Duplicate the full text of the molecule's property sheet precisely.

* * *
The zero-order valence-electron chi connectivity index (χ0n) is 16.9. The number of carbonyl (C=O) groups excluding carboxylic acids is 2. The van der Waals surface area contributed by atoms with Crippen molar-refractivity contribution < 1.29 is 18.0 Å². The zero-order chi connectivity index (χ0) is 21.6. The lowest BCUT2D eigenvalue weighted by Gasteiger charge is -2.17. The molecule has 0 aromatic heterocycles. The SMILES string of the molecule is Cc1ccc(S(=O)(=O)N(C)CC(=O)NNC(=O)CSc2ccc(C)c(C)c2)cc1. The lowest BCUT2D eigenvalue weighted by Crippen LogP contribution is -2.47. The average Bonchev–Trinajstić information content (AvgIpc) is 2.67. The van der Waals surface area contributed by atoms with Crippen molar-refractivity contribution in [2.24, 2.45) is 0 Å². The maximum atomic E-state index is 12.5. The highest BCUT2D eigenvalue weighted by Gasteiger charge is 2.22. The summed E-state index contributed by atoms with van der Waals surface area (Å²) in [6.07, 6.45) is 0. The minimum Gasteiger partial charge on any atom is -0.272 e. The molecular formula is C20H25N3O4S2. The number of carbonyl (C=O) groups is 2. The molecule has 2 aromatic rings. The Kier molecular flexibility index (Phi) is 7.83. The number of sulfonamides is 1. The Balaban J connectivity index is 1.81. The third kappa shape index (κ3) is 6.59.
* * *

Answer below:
The zero-order valence-electron chi connectivity index (χ0n) is 16.9. The number of carbonyl (C=O) groups excluding carboxylic acids is 2. The van der Waals surface area contributed by atoms with Crippen molar-refractivity contribution < 1.29 is 18.0 Å². The zero-order chi connectivity index (χ0) is 21.6. The lowest BCUT2D eigenvalue weighted by Gasteiger charge is -2.17. The molecule has 0 aromatic heterocycles. The SMILES string of the molecule is Cc1ccc(S(=O)(=O)N(C)CC(=O)NNC(=O)CSc2ccc(C)c(C)c2)cc1. The lowest BCUT2D eigenvalue weighted by Crippen LogP contribution is -2.47. The average Bonchev–Trinajstić information content (AvgIpc) is 2.67. The van der Waals surface area contributed by atoms with Crippen molar-refractivity contribution in [2.24, 2.45) is 0 Å². The maximum atomic E-state index is 12.5. The highest BCUT2D eigenvalue weighted by Gasteiger charge is 2.22. The summed E-state index contributed by atoms with van der Waals surface area (Å²) in [6.07, 6.45) is 0. The minimum Gasteiger partial charge on any atom is -0.272 e. The molecular formula is C20H25N3O4S2. The number of carbonyl (C=O) groups is 2. The molecule has 2 aromatic rings. The Kier molecular flexibility index (Phi) is 7.83. The number of sulfonamides is 1. The Balaban J connectivity index is 1.81. The third kappa shape index (κ3) is 6.59.